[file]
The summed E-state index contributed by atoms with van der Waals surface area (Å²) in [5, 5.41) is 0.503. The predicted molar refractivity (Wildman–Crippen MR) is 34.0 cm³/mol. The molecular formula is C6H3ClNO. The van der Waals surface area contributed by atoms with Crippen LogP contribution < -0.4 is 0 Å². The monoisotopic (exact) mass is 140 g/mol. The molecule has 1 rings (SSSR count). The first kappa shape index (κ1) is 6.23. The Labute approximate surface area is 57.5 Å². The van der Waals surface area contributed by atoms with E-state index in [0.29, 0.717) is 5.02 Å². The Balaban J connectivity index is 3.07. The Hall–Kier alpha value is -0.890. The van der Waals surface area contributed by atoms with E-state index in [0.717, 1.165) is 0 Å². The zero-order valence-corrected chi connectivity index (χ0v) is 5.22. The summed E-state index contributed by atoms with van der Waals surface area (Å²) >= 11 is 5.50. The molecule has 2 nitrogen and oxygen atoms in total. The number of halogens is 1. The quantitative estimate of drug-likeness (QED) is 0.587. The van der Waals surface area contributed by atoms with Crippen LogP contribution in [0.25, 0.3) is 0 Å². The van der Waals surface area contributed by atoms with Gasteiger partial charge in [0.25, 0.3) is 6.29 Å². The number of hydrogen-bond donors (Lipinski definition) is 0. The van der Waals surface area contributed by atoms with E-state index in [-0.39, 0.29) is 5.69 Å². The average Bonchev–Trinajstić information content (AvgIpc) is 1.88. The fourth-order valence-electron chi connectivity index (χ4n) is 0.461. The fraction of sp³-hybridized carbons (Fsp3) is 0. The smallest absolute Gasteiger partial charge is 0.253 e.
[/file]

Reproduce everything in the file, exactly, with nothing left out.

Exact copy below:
The summed E-state index contributed by atoms with van der Waals surface area (Å²) in [5, 5.41) is 0.503. The predicted molar refractivity (Wildman–Crippen MR) is 34.0 cm³/mol. The molecular formula is C6H3ClNO. The van der Waals surface area contributed by atoms with Crippen LogP contribution < -0.4 is 0 Å². The monoisotopic (exact) mass is 140 g/mol. The molecule has 1 rings (SSSR count). The first kappa shape index (κ1) is 6.23. The Labute approximate surface area is 57.5 Å². The van der Waals surface area contributed by atoms with E-state index in [0.29, 0.717) is 5.02 Å². The Balaban J connectivity index is 3.07. The Hall–Kier alpha value is -0.890. The van der Waals surface area contributed by atoms with E-state index in [0.717, 1.165) is 0 Å². The zero-order valence-corrected chi connectivity index (χ0v) is 5.22. The summed E-state index contributed by atoms with van der Waals surface area (Å²) >= 11 is 5.50. The molecule has 2 nitrogen and oxygen atoms in total. The number of halogens is 1. The quantitative estimate of drug-likeness (QED) is 0.587. The van der Waals surface area contributed by atoms with Crippen LogP contribution in [0.25, 0.3) is 0 Å². The van der Waals surface area contributed by atoms with Gasteiger partial charge in [0.25, 0.3) is 6.29 Å². The number of hydrogen-bond donors (Lipinski definition) is 0. The van der Waals surface area contributed by atoms with E-state index in [-0.39, 0.29) is 5.69 Å². The average Bonchev–Trinajstić information content (AvgIpc) is 1.88. The fourth-order valence-electron chi connectivity index (χ4n) is 0.461. The fraction of sp³-hybridized carbons (Fsp3) is 0. The smallest absolute Gasteiger partial charge is 0.253 e.